Most American adults maintain at least one social media account with relative frequency. It isn’t hard to see why. Social media platforms offer the opportunity for people to connect, regardless of where they are and what they’re up to.
If you enjoy engaging on social media, it is important to understand that you’ll either need to refrain from logging on to these platforms or that you’ll need to take particular care when posting until your divorce is finalized. Otherwise, what you say and post could be used by your spouse to undermine your case. Even if your divorce process is likely to progress amicably, you can’t assume that there is no risk of it turning contentious.
Taking great care
If you don’t feel as if you can effectively abstain from using social media until your divorce is finalized, you’ll want to act as if everything you post could potentially come back to haunt you. This is, of course, a pretty dismal way to approach what should ultimately be a fun, comforting and informative activity. But, the reality is that what you post could ultimately affect your property division and/or child custody arrangements, so you will want to treat that activity as the potentially consequential reality that it is.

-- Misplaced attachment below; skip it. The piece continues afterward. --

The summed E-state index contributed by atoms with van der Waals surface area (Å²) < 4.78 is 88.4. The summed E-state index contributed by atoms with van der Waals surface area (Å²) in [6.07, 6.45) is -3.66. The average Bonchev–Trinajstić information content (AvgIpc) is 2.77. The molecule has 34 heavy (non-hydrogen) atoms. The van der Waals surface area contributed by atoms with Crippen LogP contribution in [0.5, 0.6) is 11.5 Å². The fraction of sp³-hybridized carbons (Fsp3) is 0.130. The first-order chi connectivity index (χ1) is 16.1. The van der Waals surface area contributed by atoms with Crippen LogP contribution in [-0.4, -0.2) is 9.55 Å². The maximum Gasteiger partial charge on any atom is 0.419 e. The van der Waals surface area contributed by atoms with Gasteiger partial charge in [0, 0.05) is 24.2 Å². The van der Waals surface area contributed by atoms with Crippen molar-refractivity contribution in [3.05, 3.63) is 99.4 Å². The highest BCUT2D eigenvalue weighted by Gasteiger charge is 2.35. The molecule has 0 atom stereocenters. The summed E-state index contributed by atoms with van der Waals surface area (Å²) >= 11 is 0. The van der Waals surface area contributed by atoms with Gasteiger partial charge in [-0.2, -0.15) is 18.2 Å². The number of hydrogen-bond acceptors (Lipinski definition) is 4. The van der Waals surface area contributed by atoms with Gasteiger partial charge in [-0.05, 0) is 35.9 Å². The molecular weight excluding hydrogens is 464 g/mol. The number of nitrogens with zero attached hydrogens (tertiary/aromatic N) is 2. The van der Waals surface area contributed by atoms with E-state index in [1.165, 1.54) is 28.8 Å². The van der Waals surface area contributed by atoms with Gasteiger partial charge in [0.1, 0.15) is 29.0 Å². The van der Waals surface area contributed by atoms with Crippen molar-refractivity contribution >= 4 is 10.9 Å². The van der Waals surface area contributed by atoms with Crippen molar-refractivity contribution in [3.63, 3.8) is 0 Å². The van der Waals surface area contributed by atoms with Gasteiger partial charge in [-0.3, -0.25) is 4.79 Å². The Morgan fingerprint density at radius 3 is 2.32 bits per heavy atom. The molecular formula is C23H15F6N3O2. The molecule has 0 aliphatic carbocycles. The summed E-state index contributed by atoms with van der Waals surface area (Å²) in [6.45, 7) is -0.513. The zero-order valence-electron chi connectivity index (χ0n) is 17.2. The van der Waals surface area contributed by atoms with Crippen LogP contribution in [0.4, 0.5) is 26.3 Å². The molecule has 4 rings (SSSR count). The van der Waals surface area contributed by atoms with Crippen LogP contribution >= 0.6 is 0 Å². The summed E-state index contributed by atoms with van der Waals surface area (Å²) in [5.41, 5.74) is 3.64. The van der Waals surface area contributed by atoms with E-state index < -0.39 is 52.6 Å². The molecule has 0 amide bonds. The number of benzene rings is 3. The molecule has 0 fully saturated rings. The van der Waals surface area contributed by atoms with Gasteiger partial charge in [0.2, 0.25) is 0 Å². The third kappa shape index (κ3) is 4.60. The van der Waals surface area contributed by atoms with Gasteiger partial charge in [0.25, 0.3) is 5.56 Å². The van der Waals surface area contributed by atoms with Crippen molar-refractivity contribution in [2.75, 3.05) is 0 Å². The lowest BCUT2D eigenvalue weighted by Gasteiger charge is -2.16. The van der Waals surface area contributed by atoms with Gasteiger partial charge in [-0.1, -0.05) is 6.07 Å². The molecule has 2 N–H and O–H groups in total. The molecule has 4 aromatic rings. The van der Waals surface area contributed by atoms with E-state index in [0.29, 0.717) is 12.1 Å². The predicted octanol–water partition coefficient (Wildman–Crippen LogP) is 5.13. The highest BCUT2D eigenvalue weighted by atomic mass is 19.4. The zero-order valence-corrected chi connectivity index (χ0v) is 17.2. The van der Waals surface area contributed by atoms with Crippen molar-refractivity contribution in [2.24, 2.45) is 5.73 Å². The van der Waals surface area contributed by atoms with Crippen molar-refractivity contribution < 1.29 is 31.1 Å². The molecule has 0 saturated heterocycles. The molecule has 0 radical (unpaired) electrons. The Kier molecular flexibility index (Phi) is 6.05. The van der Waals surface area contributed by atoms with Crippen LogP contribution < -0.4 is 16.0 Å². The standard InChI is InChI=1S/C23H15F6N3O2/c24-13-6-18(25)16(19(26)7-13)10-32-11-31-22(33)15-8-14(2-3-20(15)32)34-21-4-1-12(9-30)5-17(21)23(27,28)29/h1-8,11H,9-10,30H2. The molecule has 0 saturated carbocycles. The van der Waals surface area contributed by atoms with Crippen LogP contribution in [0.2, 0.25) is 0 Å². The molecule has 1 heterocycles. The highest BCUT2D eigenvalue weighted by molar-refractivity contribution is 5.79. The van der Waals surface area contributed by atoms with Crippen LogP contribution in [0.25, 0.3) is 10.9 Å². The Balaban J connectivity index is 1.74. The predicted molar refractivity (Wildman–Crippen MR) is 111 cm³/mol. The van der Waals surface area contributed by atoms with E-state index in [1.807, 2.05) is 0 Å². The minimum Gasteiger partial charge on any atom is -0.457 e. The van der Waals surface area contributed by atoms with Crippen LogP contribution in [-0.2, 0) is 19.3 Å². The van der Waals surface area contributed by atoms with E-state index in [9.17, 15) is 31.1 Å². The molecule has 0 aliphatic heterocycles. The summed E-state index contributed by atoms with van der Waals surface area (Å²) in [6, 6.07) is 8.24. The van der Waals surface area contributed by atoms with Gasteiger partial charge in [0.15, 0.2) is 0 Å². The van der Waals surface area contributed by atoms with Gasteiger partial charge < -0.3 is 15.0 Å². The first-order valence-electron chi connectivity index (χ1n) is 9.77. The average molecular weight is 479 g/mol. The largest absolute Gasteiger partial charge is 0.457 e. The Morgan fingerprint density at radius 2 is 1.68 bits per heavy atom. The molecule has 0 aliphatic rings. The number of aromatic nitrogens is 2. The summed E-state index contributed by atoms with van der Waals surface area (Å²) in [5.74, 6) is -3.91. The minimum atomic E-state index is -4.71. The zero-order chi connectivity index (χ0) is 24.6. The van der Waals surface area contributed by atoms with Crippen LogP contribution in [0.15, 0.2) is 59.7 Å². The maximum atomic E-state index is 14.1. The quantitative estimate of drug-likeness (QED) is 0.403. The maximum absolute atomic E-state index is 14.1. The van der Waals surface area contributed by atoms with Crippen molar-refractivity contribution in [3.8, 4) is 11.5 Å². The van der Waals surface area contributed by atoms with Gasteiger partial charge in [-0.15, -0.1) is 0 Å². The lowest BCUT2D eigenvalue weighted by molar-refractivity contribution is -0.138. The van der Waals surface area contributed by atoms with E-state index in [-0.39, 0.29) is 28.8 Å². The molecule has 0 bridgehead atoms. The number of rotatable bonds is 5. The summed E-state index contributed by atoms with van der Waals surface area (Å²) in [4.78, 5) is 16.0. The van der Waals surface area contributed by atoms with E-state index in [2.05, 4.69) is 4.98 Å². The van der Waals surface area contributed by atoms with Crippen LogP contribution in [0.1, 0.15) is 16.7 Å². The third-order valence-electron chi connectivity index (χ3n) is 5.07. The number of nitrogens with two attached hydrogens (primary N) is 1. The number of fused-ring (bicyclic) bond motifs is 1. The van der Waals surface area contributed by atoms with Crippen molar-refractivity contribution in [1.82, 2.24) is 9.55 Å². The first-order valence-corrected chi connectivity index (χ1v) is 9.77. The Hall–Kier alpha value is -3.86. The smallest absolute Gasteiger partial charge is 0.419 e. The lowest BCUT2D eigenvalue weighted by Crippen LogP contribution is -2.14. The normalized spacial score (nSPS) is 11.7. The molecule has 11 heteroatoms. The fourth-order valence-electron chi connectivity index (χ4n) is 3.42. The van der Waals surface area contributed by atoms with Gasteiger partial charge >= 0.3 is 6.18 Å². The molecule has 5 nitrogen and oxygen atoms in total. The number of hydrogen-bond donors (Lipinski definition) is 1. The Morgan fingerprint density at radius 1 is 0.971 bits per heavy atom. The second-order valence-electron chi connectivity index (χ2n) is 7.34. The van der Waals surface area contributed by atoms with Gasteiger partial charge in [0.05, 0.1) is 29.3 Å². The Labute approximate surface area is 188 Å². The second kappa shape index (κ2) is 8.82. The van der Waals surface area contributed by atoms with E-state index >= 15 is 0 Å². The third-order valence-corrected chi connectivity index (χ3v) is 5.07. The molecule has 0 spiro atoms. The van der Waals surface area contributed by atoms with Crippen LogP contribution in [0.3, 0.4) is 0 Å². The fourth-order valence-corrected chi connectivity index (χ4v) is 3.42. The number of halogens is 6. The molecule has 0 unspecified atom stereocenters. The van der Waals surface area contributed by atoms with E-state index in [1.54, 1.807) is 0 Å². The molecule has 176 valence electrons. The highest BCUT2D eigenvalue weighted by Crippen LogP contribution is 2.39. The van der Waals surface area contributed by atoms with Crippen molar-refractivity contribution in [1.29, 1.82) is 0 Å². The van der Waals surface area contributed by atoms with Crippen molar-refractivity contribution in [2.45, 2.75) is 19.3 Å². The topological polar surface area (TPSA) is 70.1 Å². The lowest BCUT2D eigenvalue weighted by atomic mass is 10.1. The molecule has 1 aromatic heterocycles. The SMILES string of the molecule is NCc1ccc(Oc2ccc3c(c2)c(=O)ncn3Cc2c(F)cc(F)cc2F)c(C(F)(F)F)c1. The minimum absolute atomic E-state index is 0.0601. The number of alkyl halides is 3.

There is nothing wrong with wanting to vent about your situation on social media. However, you are going to better protect your interests by refraining from doing so until your divorce has been finalized. Until that point in time, it is generally a good idea to assume that everything you post online could impact the outcome of your case. In a nutshell? When it comes to divorce and social media, it is far better to be safe than sorry.